When the eyes meet, the neurons start to burn

Summary: A certain set of socially regulated neurons ignite in several areas through the amygdala with the prefrontal cortex at different times during interaction. Brain areas are hired to compute selective aspects of an interactive social perspective, highlighting the importance of a more thought-provoking role in the interaction of social perspectives.

A source: Yale

Their eyes were drawn to a crowded dance floor, and special neurons began to work in several areas of the two brains, which became socially significant.

Although not as romantic as the first dance floor, Yale’s new study was able to create a chart of this surprisingly widespread neural reaction in several areas of the brain when two people’s eyes met and social interactions interacted, the researchers said in a May 10 report. neuron.

“There are very strong signals in the brain that sign an interactive social marl,” said Yale, an associate professor of psychology and neurology, a member of the Wu-Tsai Institute and the Kawli Institute of Neurology. of the study.

The phenomenon of the meaning of two people’s points of view has been documented in art and literature for thousands of years, but it has been difficult for scientists to unravel how the brain performed such a subtle feat.

They have extensively studied the neurobiology of social perception, and are usually portrayed in individuals with specific static images, such as angry or happy faces or straight or rejected views.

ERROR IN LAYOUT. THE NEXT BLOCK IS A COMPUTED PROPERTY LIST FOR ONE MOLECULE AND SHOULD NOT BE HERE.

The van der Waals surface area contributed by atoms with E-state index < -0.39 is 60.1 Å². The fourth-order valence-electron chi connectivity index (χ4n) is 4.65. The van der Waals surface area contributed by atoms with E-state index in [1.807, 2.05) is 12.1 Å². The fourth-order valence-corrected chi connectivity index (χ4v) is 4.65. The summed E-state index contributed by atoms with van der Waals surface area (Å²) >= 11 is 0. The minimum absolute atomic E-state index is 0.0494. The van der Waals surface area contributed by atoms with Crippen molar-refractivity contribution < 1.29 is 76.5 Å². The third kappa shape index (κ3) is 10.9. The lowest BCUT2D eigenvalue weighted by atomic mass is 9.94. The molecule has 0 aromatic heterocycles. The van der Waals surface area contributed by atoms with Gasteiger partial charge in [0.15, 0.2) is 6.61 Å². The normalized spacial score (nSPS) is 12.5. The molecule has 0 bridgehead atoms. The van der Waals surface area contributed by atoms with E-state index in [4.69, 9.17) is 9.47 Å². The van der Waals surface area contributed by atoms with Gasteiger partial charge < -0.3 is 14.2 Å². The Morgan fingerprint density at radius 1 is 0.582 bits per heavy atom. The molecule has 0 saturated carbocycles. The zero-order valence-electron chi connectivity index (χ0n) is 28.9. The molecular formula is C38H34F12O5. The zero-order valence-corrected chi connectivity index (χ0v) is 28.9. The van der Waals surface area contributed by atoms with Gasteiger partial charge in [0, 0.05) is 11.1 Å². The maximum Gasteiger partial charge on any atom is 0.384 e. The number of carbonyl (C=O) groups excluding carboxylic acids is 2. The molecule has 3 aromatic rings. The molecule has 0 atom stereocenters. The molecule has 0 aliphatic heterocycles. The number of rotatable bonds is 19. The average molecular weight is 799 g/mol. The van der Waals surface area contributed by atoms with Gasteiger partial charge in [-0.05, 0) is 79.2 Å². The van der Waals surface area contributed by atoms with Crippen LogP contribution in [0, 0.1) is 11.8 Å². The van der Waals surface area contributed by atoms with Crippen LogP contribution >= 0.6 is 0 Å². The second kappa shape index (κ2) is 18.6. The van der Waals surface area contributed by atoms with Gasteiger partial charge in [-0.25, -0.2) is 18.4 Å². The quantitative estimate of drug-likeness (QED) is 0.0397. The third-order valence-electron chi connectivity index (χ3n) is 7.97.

However, the interaction of two individual minds, they receive dynamic and interactive information from each other’s eyes.

Chang’s laboratory overcame this obstacle by simultaneously monitoring the eye condition of two animals and monitoring the activity of the monkeys’ brains. This allowed them to record large arrays of neurons in which animals looked at each other on their own.

“They were spontaneously involved in social interactions, and we are looking at neural shootings,” Chang said. “Importantly, we haven’t given any assignments, so they have to decide for themselves how and when to interact.”

They found that certain sets of socially regulated neurons fired at different points in the brain at different times during eye contact. For example, when a group of neurons begin to communicate with one another, but not when they follow the other’s point of view.

Another set of neurons was active when monkeys decided to complete their eye contact with each other. Interestingly, when the gauze was attached to another person, some neurons marked the distance relative to the other person’s eye, but when the gauze was attached, another group of neurons showed how close the other person was.

The areas of the brain where neuronal activation took place provided clues as to how the brain would evaluate the significance of the gauze. Surprisingly, part of the network activated during social interactions included the prefrontal cortex, the amygdala, which is the center of higher learning and decision-making, as well as emotion and evaluation.